IBM’s new data center offers bold new ideas about how to cool servers. It has long been taken for granted that the best way to control the temperature in a server room was to keep it as cool as possible by blowing out the heat generated by processors inside the servers with chassis fans. IBM’s new data center in Zurich, Switzerland uses liquid cooling to do the same job. In a previous post, I talked about liquid cooling as an alternative to air cooling, but the new data center in Zurich is unique: it’s cooled by hot, not cold, water.
As described in an article on ServerWatch.com, a new idea is emerging in the server industry about how to moderate the heat produced by running servers. Instead of controlling the temperature of the server room itself, it’s much more important to focus on cooling the server components, regardless of how high the temperatures rise in the server room. Recent innovations in air cooling, such as allowing air from outside the building to be cycled through the server room even in locations as hot as New Mexico, show that a hot server room by itself does not dampen the performance of the servers.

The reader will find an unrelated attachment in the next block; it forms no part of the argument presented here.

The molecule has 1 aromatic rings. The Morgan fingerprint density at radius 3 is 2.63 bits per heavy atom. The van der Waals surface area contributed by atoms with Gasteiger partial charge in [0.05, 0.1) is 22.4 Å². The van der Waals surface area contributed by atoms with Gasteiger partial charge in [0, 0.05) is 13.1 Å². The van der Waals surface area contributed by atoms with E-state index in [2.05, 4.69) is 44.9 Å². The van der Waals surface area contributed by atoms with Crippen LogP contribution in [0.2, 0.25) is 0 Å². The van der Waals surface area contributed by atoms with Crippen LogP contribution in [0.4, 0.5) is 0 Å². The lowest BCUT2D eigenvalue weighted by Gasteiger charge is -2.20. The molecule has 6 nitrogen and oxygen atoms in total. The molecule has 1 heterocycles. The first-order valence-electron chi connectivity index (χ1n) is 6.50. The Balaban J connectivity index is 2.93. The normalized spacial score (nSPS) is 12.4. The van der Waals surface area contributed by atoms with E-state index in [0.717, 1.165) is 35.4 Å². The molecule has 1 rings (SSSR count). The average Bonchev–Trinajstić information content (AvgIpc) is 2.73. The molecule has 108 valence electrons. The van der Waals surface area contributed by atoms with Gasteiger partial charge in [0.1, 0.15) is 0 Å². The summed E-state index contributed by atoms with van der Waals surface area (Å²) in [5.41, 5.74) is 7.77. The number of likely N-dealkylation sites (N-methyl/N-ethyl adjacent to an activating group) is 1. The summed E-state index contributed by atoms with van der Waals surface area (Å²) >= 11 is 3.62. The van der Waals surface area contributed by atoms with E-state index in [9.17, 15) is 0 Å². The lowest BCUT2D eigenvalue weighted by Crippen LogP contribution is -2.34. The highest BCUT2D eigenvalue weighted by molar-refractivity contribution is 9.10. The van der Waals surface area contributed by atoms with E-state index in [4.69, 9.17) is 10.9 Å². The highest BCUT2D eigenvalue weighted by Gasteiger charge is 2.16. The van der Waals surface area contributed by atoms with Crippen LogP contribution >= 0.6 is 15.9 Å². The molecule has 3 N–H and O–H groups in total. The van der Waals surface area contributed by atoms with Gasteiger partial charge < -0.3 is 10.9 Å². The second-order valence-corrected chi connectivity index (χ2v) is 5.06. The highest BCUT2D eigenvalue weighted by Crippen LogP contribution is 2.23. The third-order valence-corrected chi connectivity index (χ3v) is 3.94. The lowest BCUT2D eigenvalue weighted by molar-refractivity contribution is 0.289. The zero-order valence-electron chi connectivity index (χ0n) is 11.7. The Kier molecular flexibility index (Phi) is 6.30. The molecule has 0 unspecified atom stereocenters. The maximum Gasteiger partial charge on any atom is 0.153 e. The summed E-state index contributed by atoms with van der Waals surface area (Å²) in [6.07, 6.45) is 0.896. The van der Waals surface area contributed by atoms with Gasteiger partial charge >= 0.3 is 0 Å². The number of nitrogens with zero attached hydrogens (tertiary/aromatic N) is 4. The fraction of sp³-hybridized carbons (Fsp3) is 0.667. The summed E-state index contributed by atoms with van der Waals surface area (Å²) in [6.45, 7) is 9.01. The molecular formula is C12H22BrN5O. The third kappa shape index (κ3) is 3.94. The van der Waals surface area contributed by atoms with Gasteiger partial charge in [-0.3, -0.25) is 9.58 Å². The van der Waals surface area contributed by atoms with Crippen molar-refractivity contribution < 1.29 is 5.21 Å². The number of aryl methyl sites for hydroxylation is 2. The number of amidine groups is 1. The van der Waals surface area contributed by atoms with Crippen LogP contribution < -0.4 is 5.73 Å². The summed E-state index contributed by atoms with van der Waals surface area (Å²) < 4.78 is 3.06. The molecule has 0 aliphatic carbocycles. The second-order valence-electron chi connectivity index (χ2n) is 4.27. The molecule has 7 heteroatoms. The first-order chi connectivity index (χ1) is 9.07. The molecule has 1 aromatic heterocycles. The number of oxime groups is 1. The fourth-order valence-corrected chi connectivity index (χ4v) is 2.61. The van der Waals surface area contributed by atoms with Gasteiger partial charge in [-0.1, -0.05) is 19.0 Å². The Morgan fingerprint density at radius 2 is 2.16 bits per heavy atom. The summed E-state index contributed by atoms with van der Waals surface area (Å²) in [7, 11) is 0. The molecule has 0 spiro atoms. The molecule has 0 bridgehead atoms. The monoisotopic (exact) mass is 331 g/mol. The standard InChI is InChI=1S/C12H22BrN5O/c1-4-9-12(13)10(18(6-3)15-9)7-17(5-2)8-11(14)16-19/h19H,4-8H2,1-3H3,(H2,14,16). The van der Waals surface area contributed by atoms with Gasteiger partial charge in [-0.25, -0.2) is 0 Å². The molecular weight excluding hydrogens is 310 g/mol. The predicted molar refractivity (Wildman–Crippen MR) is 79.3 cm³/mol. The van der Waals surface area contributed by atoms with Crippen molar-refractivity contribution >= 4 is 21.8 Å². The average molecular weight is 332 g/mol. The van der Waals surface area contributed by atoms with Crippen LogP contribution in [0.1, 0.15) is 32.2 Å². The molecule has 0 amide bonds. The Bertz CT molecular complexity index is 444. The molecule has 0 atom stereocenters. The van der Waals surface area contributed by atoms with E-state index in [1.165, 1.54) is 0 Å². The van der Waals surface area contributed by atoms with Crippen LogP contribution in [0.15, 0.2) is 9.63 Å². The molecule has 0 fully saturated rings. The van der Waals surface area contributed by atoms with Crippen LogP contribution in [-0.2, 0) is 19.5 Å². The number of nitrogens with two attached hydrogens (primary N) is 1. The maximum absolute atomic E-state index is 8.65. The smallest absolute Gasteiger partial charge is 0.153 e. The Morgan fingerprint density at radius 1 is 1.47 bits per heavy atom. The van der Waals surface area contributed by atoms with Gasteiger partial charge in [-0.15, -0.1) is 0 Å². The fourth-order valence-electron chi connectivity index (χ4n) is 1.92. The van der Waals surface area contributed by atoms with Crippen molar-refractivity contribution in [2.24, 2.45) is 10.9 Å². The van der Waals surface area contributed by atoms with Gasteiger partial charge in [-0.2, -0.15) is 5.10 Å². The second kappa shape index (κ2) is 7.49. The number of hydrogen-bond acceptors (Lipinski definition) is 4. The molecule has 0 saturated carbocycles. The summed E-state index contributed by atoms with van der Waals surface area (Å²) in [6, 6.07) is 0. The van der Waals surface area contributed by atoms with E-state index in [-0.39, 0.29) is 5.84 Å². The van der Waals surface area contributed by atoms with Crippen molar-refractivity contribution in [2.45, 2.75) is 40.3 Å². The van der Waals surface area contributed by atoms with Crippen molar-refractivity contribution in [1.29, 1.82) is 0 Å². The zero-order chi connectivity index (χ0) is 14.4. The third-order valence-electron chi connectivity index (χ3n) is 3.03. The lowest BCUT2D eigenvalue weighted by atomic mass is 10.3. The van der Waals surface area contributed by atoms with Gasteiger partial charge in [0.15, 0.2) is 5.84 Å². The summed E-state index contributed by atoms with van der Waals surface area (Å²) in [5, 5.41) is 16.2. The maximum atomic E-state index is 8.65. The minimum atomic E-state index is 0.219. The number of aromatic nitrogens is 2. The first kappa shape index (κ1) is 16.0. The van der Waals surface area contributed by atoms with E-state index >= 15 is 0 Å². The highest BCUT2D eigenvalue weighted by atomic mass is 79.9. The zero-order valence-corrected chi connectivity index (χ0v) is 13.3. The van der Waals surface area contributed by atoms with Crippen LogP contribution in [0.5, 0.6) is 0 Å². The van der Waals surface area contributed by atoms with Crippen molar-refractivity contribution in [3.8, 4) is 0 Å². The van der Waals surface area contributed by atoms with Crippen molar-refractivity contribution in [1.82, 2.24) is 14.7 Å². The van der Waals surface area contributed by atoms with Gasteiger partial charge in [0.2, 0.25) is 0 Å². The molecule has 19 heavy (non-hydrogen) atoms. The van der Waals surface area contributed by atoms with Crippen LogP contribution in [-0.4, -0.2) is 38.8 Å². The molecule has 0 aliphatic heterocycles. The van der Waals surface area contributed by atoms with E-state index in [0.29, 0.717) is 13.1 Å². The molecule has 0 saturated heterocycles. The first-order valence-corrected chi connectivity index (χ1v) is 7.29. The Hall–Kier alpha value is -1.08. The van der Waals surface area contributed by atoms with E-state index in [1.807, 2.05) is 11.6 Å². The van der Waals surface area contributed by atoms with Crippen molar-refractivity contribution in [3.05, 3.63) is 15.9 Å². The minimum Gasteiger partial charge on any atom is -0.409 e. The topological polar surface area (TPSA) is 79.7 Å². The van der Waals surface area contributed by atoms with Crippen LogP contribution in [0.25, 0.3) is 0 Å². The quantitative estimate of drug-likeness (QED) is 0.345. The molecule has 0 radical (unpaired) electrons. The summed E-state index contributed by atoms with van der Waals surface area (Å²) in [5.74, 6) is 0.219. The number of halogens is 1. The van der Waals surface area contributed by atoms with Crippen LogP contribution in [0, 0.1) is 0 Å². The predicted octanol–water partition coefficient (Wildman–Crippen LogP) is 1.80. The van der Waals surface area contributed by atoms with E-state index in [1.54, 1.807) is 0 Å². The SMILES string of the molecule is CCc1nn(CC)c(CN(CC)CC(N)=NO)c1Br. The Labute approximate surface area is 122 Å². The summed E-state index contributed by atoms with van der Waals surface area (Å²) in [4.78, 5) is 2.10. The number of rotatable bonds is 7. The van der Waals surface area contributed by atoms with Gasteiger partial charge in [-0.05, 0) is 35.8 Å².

But CPUs overheating does. The new Zurich data center, unlike previous liquid-cooled clusters, uses water at 140 degrees F to cool CPUs that run at 185 degrees F. It’s not necessary to chill the water, IBM reasoned, because even warm water is much colder than the temperature of the processors that it heats. So, to save money, the Zurich data center does not chill the water, and moreover pumps it (once it’s been boiled by the servers) to help heat nearby homes.
According to EnterpriseITPlanet.com, “The combined carbon reduction from using less electricity to cool the servers to the recaptured heat for heating purposes is a whopping 85 percent.” As equally important, IBM saved about 40% on their energy spending by switching to hot-water cooling of their servers.
The bottom line, it seems to me, is summed up by Jed Scaramella, senior research analyst for IDC’s Enterprise Platforms and Datacenter Trends as quoted in the ServerWatch article, when he said, “if you walk into the room and the room is cold, that doesn’t tell you much [about how well the servers are cooled]”.